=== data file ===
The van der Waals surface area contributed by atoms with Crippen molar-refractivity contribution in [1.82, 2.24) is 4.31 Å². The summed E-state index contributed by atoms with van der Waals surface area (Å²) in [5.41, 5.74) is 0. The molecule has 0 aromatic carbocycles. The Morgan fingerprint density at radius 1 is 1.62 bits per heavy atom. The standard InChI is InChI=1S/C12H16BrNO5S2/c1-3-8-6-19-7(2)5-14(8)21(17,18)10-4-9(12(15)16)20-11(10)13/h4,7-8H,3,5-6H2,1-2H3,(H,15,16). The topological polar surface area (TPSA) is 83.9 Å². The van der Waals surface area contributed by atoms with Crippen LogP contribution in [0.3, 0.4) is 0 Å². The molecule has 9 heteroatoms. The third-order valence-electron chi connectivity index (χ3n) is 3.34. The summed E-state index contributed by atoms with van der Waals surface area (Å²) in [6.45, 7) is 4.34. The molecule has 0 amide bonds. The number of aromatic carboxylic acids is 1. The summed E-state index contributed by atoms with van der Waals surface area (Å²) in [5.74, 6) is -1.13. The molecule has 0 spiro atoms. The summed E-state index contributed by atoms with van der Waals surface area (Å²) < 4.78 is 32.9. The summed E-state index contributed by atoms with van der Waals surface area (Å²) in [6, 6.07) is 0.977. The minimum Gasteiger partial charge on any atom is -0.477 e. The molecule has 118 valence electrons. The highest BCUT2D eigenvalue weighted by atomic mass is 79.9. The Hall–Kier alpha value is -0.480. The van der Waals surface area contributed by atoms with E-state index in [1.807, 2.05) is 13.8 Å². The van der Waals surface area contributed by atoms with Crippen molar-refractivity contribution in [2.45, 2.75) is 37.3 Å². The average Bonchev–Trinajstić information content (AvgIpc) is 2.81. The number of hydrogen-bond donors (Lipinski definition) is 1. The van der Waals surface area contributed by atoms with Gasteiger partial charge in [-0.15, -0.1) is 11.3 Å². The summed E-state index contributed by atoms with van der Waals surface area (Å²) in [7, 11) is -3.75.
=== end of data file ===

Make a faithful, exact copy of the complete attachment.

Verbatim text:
The van der Waals surface area contributed by atoms with Crippen molar-refractivity contribution in [1.82, 2.24) is 4.31 Å². The summed E-state index contributed by atoms with van der Waals surface area (Å²) in [5.41, 5.74) is 0. The molecule has 0 aromatic carbocycles. The Morgan fingerprint density at radius 1 is 1.62 bits per heavy atom. The standard InChI is InChI=1S/C12H16BrNO5S2/c1-3-8-6-19-7(2)5-14(8)21(17,18)10-4-9(12(15)16)20-11(10)13/h4,7-8H,3,5-6H2,1-2H3,(H,15,16). The topological polar surface area (TPSA) is 83.9 Å². The van der Waals surface area contributed by atoms with Crippen LogP contribution in [0.3, 0.4) is 0 Å². The molecule has 9 heteroatoms. The third-order valence-electron chi connectivity index (χ3n) is 3.34. The summed E-state index contributed by atoms with van der Waals surface area (Å²) in [6.45, 7) is 4.34. The molecule has 0 amide bonds. The number of aromatic carboxylic acids is 1. The summed E-state index contributed by atoms with van der Waals surface area (Å²) in [5.74, 6) is -1.13. The molecule has 0 spiro atoms. The summed E-state index contributed by atoms with van der Waals surface area (Å²) < 4.78 is 32.9. The summed E-state index contributed by atoms with van der Waals surface area (Å²) in [6, 6.07) is 0.977. The minimum Gasteiger partial charge on any atom is -0.477 e. The molecule has 118 valence electrons. The highest BCUT2D eigenvalue weighted by atomic mass is 79.9. The Hall–Kier alpha value is -0.480. The van der Waals surface area contributed by atoms with E-state index in [1.807, 2.05) is 13.8 Å². The van der Waals surface area contributed by atoms with Crippen molar-refractivity contribution in [2.45, 2.75) is 37.3 Å². The average Bonchev–Trinajstić information content (AvgIpc) is 2.81. The number of hydrogen-bond donors (Lipinski definition) is 1. The van der Waals surface area contributed by atoms with Gasteiger partial charge in [-0.15, -0.1) is 11.3 Å². The summed E-state index contributed by atoms with van der Waals surface area (Å²) in [7, 11) is -3.75.